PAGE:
Cybersecurity Weekly: Paypal phishing texts, Facebook ad phishing, T-Mobile data breach

January 4, 2021 by Sam Fay

PayPal phishing texts state users accounts are limited. Facebook ads are being used to steal 615,000+ credentials in a phishing campaign. T-Mobile disclosed a recent data breach. All this, and more, in this week’s edition of Cybersecurity Weekly.


1. PayPal phishing texts state accounts are limited

A PayPal text message phishing campaign is underway that attempts to steal account credentials and other sensitive information that can be used for identity theft. When PayPal detects suspicious or fraudulent activity on an account, the account will have its status set to limited, which will put temporary restrictions on withdrawing, sending or receiving money.
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2. Facebook ads used to steal 615,000+ credentials in a phishing campaign

Security researchers spotted a new large-scale campaign abusing Facebook ads. Threat actors are using these ads to redirect users to GitHub accounts that host phishing pages used to steal victims’ login credentials. The campaign targeted more than 615,000 users in multiple countries including Egypt, the Philippines, Pakistan and Nepal.
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3. T-Mobile disclosed data breach

Last week, T-Mobile disclosed a data breach exposing customers’ account information. The T-Mobile security staff discovered malicious, unauthorized access to their systems. The company reported the incident to the authorities and is investigating the incident with the help of a cybersecurity firm.
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4. Alleged docs relating to Covid-19 vaccine leaked on dark web

Experts found documents relating to Covid-19 vaccine of European Medicines Agency on the dark web. In early December, the European Medicines Agency announced a cyberattack. The EMA did not provide technical details about the attack, nor whether it will have an impact on its operations while it is evaluating and approving COVID-19 vaccines.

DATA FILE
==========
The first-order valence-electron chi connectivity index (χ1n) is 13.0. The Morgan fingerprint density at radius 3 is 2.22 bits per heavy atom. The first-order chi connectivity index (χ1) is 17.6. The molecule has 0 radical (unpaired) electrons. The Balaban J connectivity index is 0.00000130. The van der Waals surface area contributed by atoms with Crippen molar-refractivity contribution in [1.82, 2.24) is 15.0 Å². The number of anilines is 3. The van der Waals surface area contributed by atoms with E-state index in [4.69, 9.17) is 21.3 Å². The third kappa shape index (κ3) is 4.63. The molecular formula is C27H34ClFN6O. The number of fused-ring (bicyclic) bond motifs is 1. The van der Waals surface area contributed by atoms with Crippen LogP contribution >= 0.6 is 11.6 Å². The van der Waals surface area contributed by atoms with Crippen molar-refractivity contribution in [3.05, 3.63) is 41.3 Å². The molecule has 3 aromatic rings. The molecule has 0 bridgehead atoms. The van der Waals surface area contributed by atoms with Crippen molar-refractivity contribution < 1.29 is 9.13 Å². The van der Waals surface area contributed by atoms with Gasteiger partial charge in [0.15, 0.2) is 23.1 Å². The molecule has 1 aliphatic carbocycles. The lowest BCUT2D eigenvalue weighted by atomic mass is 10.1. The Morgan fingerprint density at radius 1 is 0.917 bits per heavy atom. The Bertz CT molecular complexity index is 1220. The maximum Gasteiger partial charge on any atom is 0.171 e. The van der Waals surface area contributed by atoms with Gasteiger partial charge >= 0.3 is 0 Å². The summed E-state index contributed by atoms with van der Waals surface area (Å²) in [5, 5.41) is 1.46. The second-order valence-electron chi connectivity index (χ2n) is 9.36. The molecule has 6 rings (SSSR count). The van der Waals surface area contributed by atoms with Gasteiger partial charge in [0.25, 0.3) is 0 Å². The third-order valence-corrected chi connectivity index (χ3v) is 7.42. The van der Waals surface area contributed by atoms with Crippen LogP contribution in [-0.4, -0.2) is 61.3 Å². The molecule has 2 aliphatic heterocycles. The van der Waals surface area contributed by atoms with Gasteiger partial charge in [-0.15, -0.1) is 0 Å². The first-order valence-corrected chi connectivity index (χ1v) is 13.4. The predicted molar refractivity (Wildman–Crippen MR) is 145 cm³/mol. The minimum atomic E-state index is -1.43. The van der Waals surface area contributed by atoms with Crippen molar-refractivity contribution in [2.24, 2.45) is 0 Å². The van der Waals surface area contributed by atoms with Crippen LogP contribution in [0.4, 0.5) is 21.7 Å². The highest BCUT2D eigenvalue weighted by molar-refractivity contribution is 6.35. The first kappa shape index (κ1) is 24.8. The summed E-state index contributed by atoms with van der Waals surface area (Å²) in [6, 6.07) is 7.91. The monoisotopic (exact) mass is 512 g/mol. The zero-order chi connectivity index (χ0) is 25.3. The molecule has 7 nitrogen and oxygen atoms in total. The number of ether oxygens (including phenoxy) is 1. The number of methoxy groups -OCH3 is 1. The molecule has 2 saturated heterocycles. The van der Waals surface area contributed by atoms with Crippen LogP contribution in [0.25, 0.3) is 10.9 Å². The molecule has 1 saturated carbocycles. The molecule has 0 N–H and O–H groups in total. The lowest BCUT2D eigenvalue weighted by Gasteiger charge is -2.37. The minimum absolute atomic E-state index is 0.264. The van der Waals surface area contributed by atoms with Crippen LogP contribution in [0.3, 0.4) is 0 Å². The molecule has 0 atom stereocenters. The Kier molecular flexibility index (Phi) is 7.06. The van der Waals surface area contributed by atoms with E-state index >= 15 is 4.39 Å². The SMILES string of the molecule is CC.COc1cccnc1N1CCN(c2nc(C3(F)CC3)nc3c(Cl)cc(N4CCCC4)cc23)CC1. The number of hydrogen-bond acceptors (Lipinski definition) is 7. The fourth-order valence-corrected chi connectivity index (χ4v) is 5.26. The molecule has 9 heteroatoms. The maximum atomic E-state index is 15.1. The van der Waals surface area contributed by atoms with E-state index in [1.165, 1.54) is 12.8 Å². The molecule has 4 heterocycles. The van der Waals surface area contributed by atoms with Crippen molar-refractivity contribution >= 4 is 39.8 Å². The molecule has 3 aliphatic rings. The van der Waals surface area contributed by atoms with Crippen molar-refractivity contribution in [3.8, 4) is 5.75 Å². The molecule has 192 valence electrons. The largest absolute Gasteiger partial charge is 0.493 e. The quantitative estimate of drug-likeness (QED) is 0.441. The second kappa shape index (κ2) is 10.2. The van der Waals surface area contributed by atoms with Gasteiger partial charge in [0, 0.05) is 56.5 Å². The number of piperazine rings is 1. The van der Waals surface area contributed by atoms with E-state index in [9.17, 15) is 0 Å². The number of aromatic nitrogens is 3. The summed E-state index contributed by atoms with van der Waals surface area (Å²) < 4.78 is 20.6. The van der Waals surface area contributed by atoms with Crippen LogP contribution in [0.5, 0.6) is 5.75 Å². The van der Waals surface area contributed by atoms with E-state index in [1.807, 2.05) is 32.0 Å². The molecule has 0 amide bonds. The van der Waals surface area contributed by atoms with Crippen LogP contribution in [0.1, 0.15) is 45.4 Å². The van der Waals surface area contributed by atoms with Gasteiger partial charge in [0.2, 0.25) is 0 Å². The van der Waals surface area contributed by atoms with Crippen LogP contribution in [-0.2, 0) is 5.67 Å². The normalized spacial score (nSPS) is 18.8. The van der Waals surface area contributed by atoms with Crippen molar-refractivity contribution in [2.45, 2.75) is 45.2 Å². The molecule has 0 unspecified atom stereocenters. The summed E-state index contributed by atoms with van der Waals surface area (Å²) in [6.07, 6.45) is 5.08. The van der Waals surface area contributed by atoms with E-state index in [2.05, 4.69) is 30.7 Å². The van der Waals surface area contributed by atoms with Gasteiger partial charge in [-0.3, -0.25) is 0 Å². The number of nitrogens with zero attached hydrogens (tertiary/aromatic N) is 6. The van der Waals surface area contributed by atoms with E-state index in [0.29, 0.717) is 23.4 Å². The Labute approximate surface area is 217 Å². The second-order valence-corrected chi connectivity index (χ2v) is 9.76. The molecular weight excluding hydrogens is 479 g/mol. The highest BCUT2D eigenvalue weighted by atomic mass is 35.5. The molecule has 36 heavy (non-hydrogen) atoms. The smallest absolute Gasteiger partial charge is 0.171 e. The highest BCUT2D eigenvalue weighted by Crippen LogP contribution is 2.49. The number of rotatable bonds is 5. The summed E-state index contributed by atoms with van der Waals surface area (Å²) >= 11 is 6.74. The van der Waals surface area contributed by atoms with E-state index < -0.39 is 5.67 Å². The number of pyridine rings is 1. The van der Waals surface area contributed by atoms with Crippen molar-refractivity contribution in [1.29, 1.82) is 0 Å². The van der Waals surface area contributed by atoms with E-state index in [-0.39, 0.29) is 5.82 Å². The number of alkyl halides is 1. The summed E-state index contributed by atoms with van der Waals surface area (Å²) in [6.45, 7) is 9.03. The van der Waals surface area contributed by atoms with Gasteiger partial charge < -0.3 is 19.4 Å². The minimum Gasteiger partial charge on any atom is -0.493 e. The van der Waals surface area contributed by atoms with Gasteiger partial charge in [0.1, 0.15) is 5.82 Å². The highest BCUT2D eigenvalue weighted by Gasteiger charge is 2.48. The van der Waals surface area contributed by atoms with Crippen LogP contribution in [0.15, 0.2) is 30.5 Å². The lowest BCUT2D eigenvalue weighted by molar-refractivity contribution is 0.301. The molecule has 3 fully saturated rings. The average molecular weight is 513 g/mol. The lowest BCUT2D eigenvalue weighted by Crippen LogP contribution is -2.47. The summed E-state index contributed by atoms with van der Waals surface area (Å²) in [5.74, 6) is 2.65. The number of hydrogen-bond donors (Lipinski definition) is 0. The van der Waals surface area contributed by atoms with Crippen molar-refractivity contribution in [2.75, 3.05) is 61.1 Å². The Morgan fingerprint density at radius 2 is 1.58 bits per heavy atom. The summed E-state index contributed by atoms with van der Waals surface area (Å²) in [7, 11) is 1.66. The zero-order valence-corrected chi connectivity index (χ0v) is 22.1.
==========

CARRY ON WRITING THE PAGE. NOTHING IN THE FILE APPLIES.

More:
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5. Ticketmaster to pay $10 million fine for hacking rival

Ticketmaster agreed to pay a $10 million fine after being charged with illegally accessing computer systems of a competitor repeatedly between 2013 and 2015 in an attempt to cut the company off at the knees. The California-based ticket sales and distribution company used the stolen information to gain an advantage over CrowdSurge.
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6. Secret backdoor account found in several Zyxel firewall, VPN products

Zyxel released a patch to address a critical vulnerability in its firmware concerning a hardcoded, undocumented secret account that could be abused by an attacker to login with administrative privileges and compromise its networking devices. A researcher reported the vulnerability to Zyxel on November 29 and the company released a firmware patch on December 18.
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7. Google Docs bug could have let hackers see private documents

Google patched a bug in its feedback tool that could be exploited by an attacker to potentially steal screenshots of sensitive Google Docs documents by embedding them in a malicious website. The flaw was discovered on July 9 by security researchers who were awarded as part of Google’s Vulnerability Reward Program.
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8. AutoHotkey-based password stealer targeting U.S., Canadian banking users

Threat actors have been discovered distributing a new credential stealer written in AutoHotkey scripting language as part of an ongoing campaign that started early 2020. Customers of financial institutions in the U.S. and Canada are among the primary targets for credential exfiltration.
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9. FBI warns swatting attacks on owners of smart devices

The FBI recently issued an alert to warn owners of smart home devices with voice and video capabilities of so-called swatting attacks. Swatting attacks consist of fraudulent calls made to emergency services to trigger an immediate response from law enforcement and the S.W.A.T. team to a specific location.
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10. APT hackers move to ransomware attacks

Security researchers investigating a set of ransomware incidents at multiple companies discovered malware indicating that the attacks may be the work of a hacker group believed to operate on behalf of China. Although the attacks lack the sophistication normally seen with advanced threat actors, there is strong evidence linking them to APT27.
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Posted: January 4, 2021
Sam Fay
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